Using The REPL


REPL stands for Read, Evaluate, Print, Loop. The REPL is how you interact with the Python Interpreter.

Unlike running a file containing Python code, in the REPL you can type commands and instantly see the output printed out. You can also use the REPL to print out help for methods and objects in Python, list out what methods are available, and much more.

Open The REPL

To start the REPL in VS code, open the command palette and search for and select “Start REPL”. The advantage to starting the REPL from inside VS Code is that it respects the environment you already set up, that is the version of Python you chose earlier.

Start REPL

Note: If you’d like to start the REPL from the command line outside of the editor, type python in your shell,

Running this command should bring up a new pane at the bottom of your editor that you can type into. A great feature of the REPL is that we can instantly see the result of commands being run.


Note, in the REPL three arrows >>> indicate a line of input given at the prompt. If you see these arrows in example code, don’t copy them into your own REPL. Later, when we run out Python code from files, you will no longer see the triple arrows.

Let’s get familiar with the REPL.

  • # - comments start with #. They will be ignored.
  • >>> - this is the prompt. In example code, lines starting with >>> means they are input
  • lines that don’t start with either of these are output that was produced by running input from the prompt

by typing these line of code at the >>> prompt, and press enter after each line.

# My REPL. Don't copy the >>> symbols, that means the code was entered
# into the prompt.
# If the line does not start with >>>, that means it is output,
# not input
>>> name = "Nina"
>>> name

In the REPL, we can see the value of any variable just by entering it into the prompt.

You can copy and paste code into the REPL, even multiple lines of code at once. Copy the three lines below and paste them into your REPL. What’s the result?

x = 5
y = 33.5
x * y
See the result.

The REPL allows us to gather information in real time about our Python program, which makes it a great learning tool.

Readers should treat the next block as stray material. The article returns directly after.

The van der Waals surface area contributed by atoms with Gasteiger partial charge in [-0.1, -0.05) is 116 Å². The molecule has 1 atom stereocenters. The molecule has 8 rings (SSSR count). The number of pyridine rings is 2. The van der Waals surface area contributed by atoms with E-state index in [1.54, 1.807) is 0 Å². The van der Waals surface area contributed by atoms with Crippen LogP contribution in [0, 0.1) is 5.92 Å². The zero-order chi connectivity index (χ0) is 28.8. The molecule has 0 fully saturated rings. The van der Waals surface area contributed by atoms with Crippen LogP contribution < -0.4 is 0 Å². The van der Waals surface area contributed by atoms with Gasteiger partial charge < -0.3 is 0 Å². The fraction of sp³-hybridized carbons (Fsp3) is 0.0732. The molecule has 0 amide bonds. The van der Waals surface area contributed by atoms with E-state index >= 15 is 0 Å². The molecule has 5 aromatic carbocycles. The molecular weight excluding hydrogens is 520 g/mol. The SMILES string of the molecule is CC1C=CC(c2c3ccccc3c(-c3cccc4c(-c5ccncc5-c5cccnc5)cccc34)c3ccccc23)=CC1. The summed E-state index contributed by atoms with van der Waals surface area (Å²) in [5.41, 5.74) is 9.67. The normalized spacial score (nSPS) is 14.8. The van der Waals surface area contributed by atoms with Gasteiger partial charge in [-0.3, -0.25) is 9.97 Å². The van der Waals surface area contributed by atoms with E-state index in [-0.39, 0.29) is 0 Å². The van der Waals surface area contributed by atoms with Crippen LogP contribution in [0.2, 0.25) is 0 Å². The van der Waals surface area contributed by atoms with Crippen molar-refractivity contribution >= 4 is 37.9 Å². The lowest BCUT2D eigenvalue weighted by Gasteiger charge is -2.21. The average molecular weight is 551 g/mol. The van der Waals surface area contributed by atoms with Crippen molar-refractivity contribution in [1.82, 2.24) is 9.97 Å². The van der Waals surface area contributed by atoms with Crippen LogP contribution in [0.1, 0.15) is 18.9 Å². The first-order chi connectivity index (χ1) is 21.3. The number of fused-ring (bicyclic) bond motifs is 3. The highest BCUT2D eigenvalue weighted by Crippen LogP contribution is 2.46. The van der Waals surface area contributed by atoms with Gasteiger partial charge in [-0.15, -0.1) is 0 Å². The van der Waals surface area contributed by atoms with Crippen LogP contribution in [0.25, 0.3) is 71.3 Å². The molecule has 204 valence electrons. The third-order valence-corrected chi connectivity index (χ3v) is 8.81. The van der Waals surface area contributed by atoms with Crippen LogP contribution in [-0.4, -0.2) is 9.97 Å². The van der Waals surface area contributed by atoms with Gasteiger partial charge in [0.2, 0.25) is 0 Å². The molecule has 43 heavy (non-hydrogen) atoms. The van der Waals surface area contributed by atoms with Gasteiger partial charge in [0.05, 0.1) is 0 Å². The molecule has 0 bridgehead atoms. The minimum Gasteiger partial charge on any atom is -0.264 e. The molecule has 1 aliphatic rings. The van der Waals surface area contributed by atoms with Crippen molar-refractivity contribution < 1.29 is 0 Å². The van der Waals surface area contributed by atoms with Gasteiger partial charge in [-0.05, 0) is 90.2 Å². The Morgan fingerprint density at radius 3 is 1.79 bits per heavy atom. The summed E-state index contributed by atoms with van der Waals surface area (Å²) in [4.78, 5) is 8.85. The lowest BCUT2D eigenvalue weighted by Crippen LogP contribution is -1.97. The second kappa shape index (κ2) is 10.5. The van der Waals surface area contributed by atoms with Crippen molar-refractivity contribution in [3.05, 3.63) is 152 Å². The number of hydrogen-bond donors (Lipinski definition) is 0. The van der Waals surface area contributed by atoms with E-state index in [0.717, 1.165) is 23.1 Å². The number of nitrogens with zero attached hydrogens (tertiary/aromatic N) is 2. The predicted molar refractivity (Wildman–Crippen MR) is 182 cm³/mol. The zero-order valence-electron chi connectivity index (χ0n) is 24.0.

Using type(), dir(), and help()

We can use three very useful methods in the REPL to help us understand our Python programs.

Pass in an object into the type() Use type to find the type of an object in Python.

If you’re not sure what a variable or an object is, don’t worry. We’ll cover it later in the day.

For example, in the REPL, let’s make a new variable name, and check its type.

>>> name = "Nina"
>>> type(name)
<class 'str'>

We’ll see that the type is str, Python’s version of a string. Now that we know this object’s type, we can pass the type into other methods.

The first one is dir() which stands for directory. If we check the directory of str (notice, no quotes here)) in the REPL, we’ll see all the methods available on strings in Python. Don’t worry about these for now, we’ll use them later in the day.

>>> dir(str)
['__add__', '__class__', '__contains__', '__delattr__', '__dir__', '__doc__', '__eq__', '__format__', '__ge__', '__getattribute__', '__getitem__', '__getnewargs__', '__gt__', '__hash__', '__init__', '__init_subclass__', '__iter__', '__le__', '__len__', '__lt__', '__mod__', '__mul__', '__ne__', '__new__', '__reduce__', '__reduce_ex__', '__repr__', '__rmod__', '__rmul__', '__setattr__', '__sizeof__', '__str__', '__subclasshook__', 'capitalize', 'casefold', 'center', 'count', 'encode', 'endswith', 'expandtabs', 'find', 'format', 'format_map', 'index', 'isalnum', 'isalpha', 'isascii', 'isdecimal', 'isdigit', 'isidentifier', 'islower', 'isnumeric', 'isprintable', 'isspace', 'istitle', 'isupper', 'join', 'ljust', 'lower', 'lstrip', 'maketrans', 'partition', 'replace', 'rfind', 'rindex', 'rjust', 'rpartition', 'rsplit', 'rstrip', 'split', 'splitlines', 'startswith', 'strip', 'swapcase', 'title', 'translate', 'upper', 'zfill']

The next useful method is help(). You can pass a type, method, or other object to help to instantly see available documentation about the method, the parameters it expects, and what it returns.

Let’s try this in the REPL, and look up the documentation for the isupper method in String. We access it with the period symbol (.). This is called dot-notation.

>>> help(str.isupper)

Will show:

isupper(self, /)
    Return True if the string is an uppercase string, False otherwise.

    A string is uppercase if all cased characters in the string are uppercase and
    there is at least one cased character in the string.

Press the ‘q’ key to exit this screen.

Keep note of these three helpful methods, and don’t be afraid to use them throughout class.

Why Use The REPL?

In this class, we’ll be working with a mix of the REPL and running code in files, like we’ll see in the next section. You’ll want to store code for reuse in files, while you can consider the REPL more of a scratch area. It’s the place where you can instantly play around and try out Python code. The REPL is a handy tool for both beginner and advanced Python programmers.

We’ll use the REPL for the majority of Day 1, and move on to running Python files in Day 2.